Television[edit]

In addition to her work on Search Party, Bliss has worked as a writer on the first and second seasons of the Netflix series Wet Hot American Summer as well as for the second season of the Amazon series Mozart in the Jungle which won the Golden Globe Award for Best Television Series – Musical or Comedy.

Recognition[edit]

In 2017, The Hollywood Reporter named Bliss and Rogers "Hollywood Power Showrunners: Ones To Watch" in their annual list of the top 50 television showrunners[18] and in 2016, the creative duo were named Variety's 10 Writers to Watch.[19] She was also named one of Buzzfeed's 36 Female Creators Who Made Great TV in 2016.[20]

References[edit]

  1. ^ "Guest Bloggers: Sarah-Violet Bliss & Charles Rogers". Miramax. Retrieved 21 September 2015.
  2. ^ "TAR premieres at Rome Film Festival". Tatvam. Retrieved 21 September 2015.
  3. ^ "Poetry in Motion: James Franco and 12 Students Create The Color of Time". MovieMaker Magazine. Retrieved 21 September 2015.
  4. ^ Kolmar, Jim. "SXSW FILM AWARDS ANNOUNCED!". Retrieved 20 July 2015.
  5. ^ "Schedule - sxsw.com". SXSW Schedule 2014. Retrieved 21 September 2015.
  6. ^ McNary, Dave (18 March 2015). "SXSW 2014 Winner 'Fort Tilden' Gets U.S. Distribution From Orion". Variety.
  7. ^ Kaeli Van Cott (29 June 2015). "Exclusive Poster for SXSW Winner 'Fort Tilden' Shows an A - Indiewire". Indiewire. Retrieved 21 September 2015.
  8. ^ Webster, Andy (August 13, 2015). "Review: 'Fort Tilden,' a Comic Odyssey to the Beach". The New York Times.
  9. ^ Walsh, Katie (August 13, 2015). "Review: 'Fort Tilden' rips into millennial culture with a beach day from hell". Los Angeles Times.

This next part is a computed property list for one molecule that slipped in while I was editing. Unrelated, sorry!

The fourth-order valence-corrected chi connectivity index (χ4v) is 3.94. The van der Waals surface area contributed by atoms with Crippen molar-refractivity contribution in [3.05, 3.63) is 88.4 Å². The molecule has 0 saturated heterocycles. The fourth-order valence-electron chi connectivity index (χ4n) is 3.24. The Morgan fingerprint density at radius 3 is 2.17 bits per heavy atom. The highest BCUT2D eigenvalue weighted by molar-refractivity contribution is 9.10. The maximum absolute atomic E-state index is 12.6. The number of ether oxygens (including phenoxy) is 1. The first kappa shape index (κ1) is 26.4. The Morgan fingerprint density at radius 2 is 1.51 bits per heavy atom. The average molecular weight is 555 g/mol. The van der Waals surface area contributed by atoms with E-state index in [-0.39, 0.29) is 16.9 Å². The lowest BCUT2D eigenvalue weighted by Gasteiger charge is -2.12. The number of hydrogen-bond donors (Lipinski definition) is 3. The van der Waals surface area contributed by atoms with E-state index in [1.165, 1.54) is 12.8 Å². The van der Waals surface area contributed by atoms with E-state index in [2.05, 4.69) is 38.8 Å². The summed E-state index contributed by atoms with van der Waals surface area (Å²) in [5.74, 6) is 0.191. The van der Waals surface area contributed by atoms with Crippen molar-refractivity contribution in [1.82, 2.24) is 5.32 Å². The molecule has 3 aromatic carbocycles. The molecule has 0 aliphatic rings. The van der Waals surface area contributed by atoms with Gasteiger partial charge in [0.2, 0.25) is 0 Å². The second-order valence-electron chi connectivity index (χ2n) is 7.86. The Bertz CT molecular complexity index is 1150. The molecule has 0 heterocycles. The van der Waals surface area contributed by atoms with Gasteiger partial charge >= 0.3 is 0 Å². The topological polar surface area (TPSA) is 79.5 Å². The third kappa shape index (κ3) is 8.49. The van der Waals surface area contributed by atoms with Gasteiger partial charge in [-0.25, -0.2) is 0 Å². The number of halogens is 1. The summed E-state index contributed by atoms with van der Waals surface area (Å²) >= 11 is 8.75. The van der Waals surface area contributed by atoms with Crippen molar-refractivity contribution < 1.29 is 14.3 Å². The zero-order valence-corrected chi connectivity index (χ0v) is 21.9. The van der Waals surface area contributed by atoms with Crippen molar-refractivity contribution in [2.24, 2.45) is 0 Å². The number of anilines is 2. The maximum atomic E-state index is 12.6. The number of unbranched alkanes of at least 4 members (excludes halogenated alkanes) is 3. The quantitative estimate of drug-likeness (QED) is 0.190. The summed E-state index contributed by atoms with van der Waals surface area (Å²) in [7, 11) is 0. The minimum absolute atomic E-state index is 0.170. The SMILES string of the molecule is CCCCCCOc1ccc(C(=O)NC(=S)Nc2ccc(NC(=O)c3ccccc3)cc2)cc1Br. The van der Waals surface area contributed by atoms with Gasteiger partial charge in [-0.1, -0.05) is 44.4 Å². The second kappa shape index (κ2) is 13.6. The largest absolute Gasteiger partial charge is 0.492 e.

10. ^ David Edelstein. "Movie Review: Fort Tilden -- Vulture". Vulture.
  11. ^ "'Arrested Development' Alum Alia Shawkat to Star in Jax Media Comedy". The Hollywood Reporter. 22 June 2015.
  12. ^ Lloyd, Robert (November 20, 2016). "'Search Party' has fun with mystery-story twists". Los Angeles Times.
  13. ^ Philip, Tom (November 28, 2016). "'Search Party Is the Post-Thanksgiving Bingewatch You Need". Gentlemen's Quarterly.
  14. ^ "Search Party". Rotten Tomatoes. Retrieved November 23, 2016.
  15. ^ "Search Party - Season 1". Metacritic. Retrieved November 23, 2016.
  16. ^ "Search Party: Season 2 - TV Reviews - Rotten Tomatoes". www.RottenTomatoes.com. Retrieved January 9, 2018.
  17. ^ Lawson, Richard. "Search Party Season 2 Is a Biting Satire Made for the Trump Era". VanityFair.com. Retrieved January 9, 2018.
  18. ^ "Hollywood's Power Showrunners: Ones to Watch". HollywoodReporter.com. Retrieved January 9, 2018.
  19. ^ Staff, Variety (June 14, 2016). "10 TV Writers to Watch in 2016". Variety.com. Retrieved January 9, 2018.
  20. ^ "32 Female Creators Who Made Great TV In 2016". Buzzfeed.com. Retrieved January 9, 2018.

External links[edit]